Fired ESPN commentator fights back after network named and shamed him as being a ‘racist’

Former tennis pro Doug Adler spoke out against ESPN claiming the network ruined his career by falsely branding him a racist when he was fired.

The tennis commentator spoke with Matt Lauer on “Today” Friday about the wrongful termination suit he brought against his former employer for accusing him of making a racially charged remark after a match featuring Venus Williams at the 2017 Australian Open.

“It just makes me absolutely sick,” Adler commented on being branded a racist. “It’s not true. It couldn’t be further from the truth, and I don’t quite understand nor accept how something like that can happen to me.”

In an observation after Williams won an impressive point against Switzerland’s Stefanie Voegele, Adler remarked, “Venus is all over her. And you’ll see Venus move in and put the guerrilla effect on, charging.”

In a politically correct culture, it didn’t take long for many viewers to be outraged for Adler’s reference to Williams, an African-American, as a “gorilla,” something he strongly denies saying.

“Nothing to do with an animal,” he told Lauer. “Everything to do with tactics, strategy, how to win the point.”

In fact, the phrase the “guerrilla effect” has been used in tennis for decades, Adler argued, including in a 1995 Nike ad named “Guerrilla Tennis” featuring Andre Agassi and Pete Sampras. But his boss at ESPN informed the 59 year-old former professional tennis player that he had been branded a racist on social media.

“I said, ‘You’ve got to be kidding me. Are you kidding me?’ And he said, ‘It’s unbelievable,”’ Adler said. “He said, ‘We all know what you meant. We all know what you said.'”

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Even Williams herself seemed to dismiss the comment when she was asked about it at a press conference days later.

“I pay attention and address situations that are noteworthy,” she had said.

“That’s exactly the way I read into it,” Adler said. “It was nothing.” But ESPN did not see it as nothing and fired him one day after making him apologize on the air.

Adler insisted he has “never been a racist. I’ve never looked at color. Have never even thought of that term until this whole situation came up.”

He felt the lawsuit was the only recourse he had after the way the network overreacted and mishandled the situation.

“If they have good cause to do it, they have the right,” Adler said. “But they didn’t have good cause, and I didn’t do anything wrong. And they didn’t get into it and explore. They didn’t do due diligence.”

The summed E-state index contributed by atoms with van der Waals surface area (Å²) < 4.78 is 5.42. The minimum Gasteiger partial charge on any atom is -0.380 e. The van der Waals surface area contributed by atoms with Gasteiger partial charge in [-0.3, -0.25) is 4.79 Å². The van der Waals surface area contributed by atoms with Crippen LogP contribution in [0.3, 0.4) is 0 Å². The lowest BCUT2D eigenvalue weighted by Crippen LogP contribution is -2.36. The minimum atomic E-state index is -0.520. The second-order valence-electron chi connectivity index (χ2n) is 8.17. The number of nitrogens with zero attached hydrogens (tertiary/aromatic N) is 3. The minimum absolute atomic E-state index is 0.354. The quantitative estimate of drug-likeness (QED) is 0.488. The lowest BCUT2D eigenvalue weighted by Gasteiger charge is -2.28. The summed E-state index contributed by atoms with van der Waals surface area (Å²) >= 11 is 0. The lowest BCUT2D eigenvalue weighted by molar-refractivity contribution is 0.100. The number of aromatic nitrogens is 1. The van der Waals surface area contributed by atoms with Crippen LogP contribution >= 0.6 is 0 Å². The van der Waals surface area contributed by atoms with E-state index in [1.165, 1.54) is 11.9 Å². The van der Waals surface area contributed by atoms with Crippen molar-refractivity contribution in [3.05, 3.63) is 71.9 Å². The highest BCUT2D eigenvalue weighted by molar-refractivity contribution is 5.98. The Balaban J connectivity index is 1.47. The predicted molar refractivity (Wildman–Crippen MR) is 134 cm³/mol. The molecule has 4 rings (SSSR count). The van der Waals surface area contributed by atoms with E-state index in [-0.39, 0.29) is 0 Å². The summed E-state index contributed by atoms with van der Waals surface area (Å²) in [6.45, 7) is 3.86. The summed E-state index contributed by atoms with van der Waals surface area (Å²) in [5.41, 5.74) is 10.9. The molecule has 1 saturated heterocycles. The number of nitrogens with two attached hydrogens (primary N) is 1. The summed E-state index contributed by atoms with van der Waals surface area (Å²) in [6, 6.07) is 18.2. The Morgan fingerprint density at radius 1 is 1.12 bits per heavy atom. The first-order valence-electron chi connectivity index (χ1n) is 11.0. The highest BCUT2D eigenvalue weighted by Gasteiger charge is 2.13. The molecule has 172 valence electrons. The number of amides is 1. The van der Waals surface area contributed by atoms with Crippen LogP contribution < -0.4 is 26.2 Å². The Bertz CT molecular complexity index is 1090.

His wrongful termination suit, filed in February, accuses ESPN of essentially ruining his broadcast career. The resulting stress even caused Adler to have a heart attack at the end of February.

“If they threw me out to the wolves and basically, essentially labeled me a racist, they killed me. They made me unemployable. They ended my career. They killed my reputation, my good name,” Adler told Lauer.  “What else was I supposed to do? To me it was the easiest decision to make. I’m not going away.”

ESPN continues to deny the allegations and, in a statement to “Today,” doubled down on their decision to fire Adler.

“Adler made an inappropriate reference to Venus Williams for which he felt no apology was necessary,” the network said in the statement. “We disagree and stand 100 percent behind our decision to remove him from the 2017 Australian Open.”

ESPN has increasingly come under fire for letting its political stances overshadow its focus as a sports network, with its decisions ultimately affecting viewership. The network was widely ridiculed this week when it pulled an Asian-American broadcaster named Robert Lee from out of fear that liberals would be reminded of Confederate general Robert E. Lee.

Meanwhile, Adler can count former New York mayor David Dinkins as an ally after the African-American politician and avid tennis fan came to his defense.

“It should not have been taken that way by anyone,” Dinkins told “Today,” saying Adler’s remarks were misinterpreted and he did nothing wrong.

“I agree there is a great degree of anger there, and I’m not happy about the anger, but it’s what’s happening,” Adler said. “That’s what’s happening with me and until I’m proven, fairly, that I didn’t do anything wrong, I think it’s gonna sit with me.”

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